Saint Genevieve of Paris

The Orthodox must have heard of the famous Syrian ascetic Symeon the Stylite. Numerous people came to him for advice, including Emperor Marcian (396-457) in disguise. St. Symeon, the great monk, asked Christians from the West, who had heard of the great ascetic and came to him, to send his regards to Genevieve, a girl from Paris, and to ask for her prayers. He had heard of that holy girl from Oriental merchants. Who was that Christian girl from the Western lands, from whom the famous Eastern ascetic asked for intercession before God? For the sake of brevity, let us mention only the basic facts of her life.

1. The future saint was born in 423 in the town of Nanterre, not far from Lutetia (the former name of Paris). Her parents Severus and Herontia were Christians and owned a small plot of land on which the future patroness of France grazed sheep. When the girl was only 12 years old, St. Germanus of Auxerre and St. Lupus of Troyes stopped in Nanterre on their missionary trip to England. People went out to the saints for blessing and St. Germanus, revered throughout Gaul, singled out the little girl, kissing her on the forehead and predicting to her parents about the glorious future of their daughter. The girl replied to the bishop that she was eager to dedicate her life to Christ. The saint handed her a coin with a monogram of Christ and told her not to wear any other jewelry, so that her soul would be captivated only by heavenly treasures.

2. After these events, Genevieve began to attend church services even more frequently, which led to a regrettable conflict with her mother, who demanded more help from her daughter in her household. One day, on her way to church, Herontia forbade her daughter to go with her. Genevieve refused to obey and was still following her, weeping and saying that she had to go to the church to be worthy of becoming a bride of Christ. The mother was angry at her daughter’s words, hit her on the cheek and immediately went blind. Herontia was blind for twenty-one months. Having recalled St. Germanus’s words and realizing that it was pointless to oppose God’s will, Herontia asked her daughter to forgive her. Genevieve spent a long time praying fervently for her mother at the well and her tears were dripping into the water. She brought the water home, made a sign of the cross, and gave it to her mother to wash her face. The woman asked God with lifted arms to forgive her, then washed herself with the water three times, after which she saw the light. From then on, she never stopped her daughter from pursuing her calling.

3. Coenobitic female monasticism appeared in the West later than in the East, but there had been an institution of maidens in the West since ancient times. Young Christian girls first made a simple promise to dedicate themselves to God, and then went through a more or less lengthy period of testing their faith and piety, while the clergy and the community of believers observed the firmness of the Christian girl’s intentions. After this trial, the young maidens vowed celibacy, and the bishop performed the rite of their dedication and put a purple or red headband (flammeum) on their heads. The maidens lived with their relatives and were able to communicate with other lay people, dispose of their property and time for prayer in the spirit of godliness. Genevieve made her vow to God at the age of 14, together with three other maidens, and St. Marcellus of Paris, who took their vows, distinguished her by dedicating her first.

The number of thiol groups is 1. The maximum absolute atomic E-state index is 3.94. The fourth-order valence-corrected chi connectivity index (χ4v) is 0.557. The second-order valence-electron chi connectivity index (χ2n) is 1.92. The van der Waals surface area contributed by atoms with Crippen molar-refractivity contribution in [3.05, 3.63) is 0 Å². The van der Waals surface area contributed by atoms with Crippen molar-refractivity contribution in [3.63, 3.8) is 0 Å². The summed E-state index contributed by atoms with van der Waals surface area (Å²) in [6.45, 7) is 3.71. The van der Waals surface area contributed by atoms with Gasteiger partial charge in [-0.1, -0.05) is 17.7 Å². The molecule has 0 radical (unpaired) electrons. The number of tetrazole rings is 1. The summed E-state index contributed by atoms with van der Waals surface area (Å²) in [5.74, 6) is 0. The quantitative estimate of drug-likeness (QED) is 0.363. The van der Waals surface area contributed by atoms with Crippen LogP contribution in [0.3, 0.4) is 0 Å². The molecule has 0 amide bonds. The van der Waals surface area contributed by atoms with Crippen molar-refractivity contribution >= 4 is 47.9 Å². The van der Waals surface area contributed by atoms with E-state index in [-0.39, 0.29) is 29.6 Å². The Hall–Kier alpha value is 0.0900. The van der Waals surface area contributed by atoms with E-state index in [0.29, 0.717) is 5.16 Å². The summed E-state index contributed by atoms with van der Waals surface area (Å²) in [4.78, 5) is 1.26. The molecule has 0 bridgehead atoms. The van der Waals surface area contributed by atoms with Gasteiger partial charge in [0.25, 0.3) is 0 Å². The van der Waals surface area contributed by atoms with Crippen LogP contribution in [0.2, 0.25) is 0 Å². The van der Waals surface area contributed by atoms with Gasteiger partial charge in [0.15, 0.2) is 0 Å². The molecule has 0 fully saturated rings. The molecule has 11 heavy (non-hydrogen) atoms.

4. The Roman Empire faced a lingering internal crisis, compounded by a constant external threat from barbarians. Hordes of the Huns, who came from distant Asia, now invaded Gaul and were a deadly threat. The small town of Lutetia, where St. Genevieve lived, stood in their way. The population was in panic, and many sought refuge in the surrounding towns and villages, but St. Genevieve called upon everyone to pray and repent, confident that the Lord would lead the trouble away from their hometown. The frenzied townspeople almost killed the maiden, but soon came to their senses and started praying for deliverance in all churches. Attila abruptly turned his troops and bypassed Paris. When he reached Rome, he was stopped by the exhortations of the Holy Pope Leo, as well as by a menacing vision.

It is beyond our ability to recount all the miracles performed thanks to St. Genevieve’s prayers, and to list all the good deeds she did. At her request, a basilica was built in honor of St. Dionysius, the first bishop of Paris, and many of the townspeople were saved from starvation thanks to her initiative to send ships to remote corners of the province to pick up bread. God healed a blind girl through the saint’s prayer and granted many other healings. It was largely thanks to Genevieve that King Clovis, who conquered Gaul, received the Orthodox Baptism, which marked the beginning of the Christianization of the Franks.

The saint reposed peacefully on January 3, 512, at the age of 88. Thanks to the growing veneration of the saint among the Orthodox Christians of France, the Synod of the Russian Church decided to include the name of Genevieve in the Russian menologion for all-Church veneration.

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